There will be times when scrapping what happened altogether may be the best plan and just starting over or moving on and then circling back at another time, but more often then not, it's worth it to just pause and reflect. These moments can yield a great deal of learning for everyone, including us.


Overwhelmed with always feeling like I'm making the wrong choice, I realize that the sacrifices I've made to get where I am now cannot be taken back, I can only look forward and sometimes temporary decisions must be made to mitigate further damage.


Read how Science teacher, Brian Klaft builds student communication by empowering students to be table captains. "Even though there is some tweaking to be done with this strategy one thing is for sure, putting my strongest communicators in leadership roles has made my classroom higher functioning. I see it in their conversations, in their collaborative work, self written work, and assessments. It has helped all students grow in many ways. Give it a try the next time you rearrange your class. It won't take long for you to see the positive results."


Ultimately, I am very confident that I capable to helping my students learn the way each of them need to. Despite the hoops that teachers have to jump through to prove that we can do that, it really comes down to the kids. Continually, I strive to better improve my practice, forfeit control and empower students to own their own learning in an authentic and meaningful way. When it works, I like to reflect on why and keep pushing harder and when it doesn't I have to examine what can be done differently. This is the only way I'll grow ...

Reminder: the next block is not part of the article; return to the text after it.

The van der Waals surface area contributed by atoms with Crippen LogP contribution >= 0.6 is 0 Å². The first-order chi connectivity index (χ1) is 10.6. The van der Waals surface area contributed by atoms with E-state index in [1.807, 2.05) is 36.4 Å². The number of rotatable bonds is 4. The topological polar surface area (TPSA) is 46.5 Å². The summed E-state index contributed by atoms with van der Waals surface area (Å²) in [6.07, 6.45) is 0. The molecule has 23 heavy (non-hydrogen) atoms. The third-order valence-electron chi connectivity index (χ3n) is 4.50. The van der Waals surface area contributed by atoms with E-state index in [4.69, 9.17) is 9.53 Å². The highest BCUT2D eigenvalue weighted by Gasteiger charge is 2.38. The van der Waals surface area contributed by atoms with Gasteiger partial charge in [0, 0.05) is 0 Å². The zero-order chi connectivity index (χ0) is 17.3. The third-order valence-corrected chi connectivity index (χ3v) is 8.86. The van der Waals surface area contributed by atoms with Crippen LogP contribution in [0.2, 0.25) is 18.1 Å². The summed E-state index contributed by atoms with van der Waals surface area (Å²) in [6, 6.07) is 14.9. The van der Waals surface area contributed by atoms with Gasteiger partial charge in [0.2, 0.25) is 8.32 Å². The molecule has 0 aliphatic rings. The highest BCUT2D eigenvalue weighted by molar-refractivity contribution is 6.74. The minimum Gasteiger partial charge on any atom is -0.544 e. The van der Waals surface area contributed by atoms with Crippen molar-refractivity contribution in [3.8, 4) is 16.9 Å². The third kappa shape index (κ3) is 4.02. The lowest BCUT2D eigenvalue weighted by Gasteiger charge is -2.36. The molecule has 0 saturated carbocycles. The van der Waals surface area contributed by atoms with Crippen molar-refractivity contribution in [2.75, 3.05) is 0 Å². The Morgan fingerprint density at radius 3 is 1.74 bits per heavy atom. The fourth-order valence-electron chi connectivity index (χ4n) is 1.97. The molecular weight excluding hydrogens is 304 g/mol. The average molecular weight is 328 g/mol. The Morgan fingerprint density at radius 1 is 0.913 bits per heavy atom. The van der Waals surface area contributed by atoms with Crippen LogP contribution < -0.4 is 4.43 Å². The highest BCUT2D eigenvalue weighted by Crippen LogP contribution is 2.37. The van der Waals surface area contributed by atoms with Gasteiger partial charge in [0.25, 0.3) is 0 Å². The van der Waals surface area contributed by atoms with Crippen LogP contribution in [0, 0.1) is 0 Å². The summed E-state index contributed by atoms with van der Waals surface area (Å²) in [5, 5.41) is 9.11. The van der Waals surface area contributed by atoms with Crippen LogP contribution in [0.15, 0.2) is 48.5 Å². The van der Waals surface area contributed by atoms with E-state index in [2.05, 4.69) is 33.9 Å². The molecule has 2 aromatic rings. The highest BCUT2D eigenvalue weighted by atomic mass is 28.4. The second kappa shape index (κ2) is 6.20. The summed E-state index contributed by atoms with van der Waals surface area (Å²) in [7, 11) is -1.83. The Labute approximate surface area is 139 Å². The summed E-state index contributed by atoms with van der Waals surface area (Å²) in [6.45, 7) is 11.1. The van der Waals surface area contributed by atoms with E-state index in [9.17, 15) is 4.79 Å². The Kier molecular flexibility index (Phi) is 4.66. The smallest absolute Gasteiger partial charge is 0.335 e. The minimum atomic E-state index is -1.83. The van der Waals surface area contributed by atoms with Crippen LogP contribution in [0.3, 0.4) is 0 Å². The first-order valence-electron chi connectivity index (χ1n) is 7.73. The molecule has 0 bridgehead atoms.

If we truly want to change the world (and/or education), we have to work together; it's just too big of a project for any one person to take on alone. So if you have a great idea, share it. Find the right people who will lift you up and build it out and then make it happen. We are so much better together.


It's our mission to listen to teachers and highlight the many reasons they choose to stay in the classroom and build professional, lifelong careers. There are so many great schools, great teachers, and great communities of excellence both in New York City, and across the country. Let's recognize what's working. Let's celebrate the profession. Let's listen to why they stay.


What I appreciate most the ability to step back after a bad day and really put things in perspective. If a student and I had a difference of opinions and I didn't show the best side of myself, I can come back to class tomorrow, with a smile on my face and treat the day as new.


The same way teaching is an art and not just anyone can do it, teaching with tech takes knowledge and creativity and a willingness to take risks in order to explore learning differently.


Adults can often be the hardest students to please, ironically. We don't alway behave the way we'd hope our students would and sometimes teachers and administrators can be the worst offenders. However, if we make the learning personalized and continue to adjust as needed, the flexibility and choice will go a long way.


Overall, it wasn't a complete loss. I'm not giving up. Sometimes I expect so much from my students and myself that I skip steps and when it fails I'm hard on myself, but this is such an opportunity. I may even share this observation with students.


The opinions expressed in Work in Progress are strictly those of the author(s) and do not reflect the opinions or endorsement of Editorial Projects in Education, or any of its publications.

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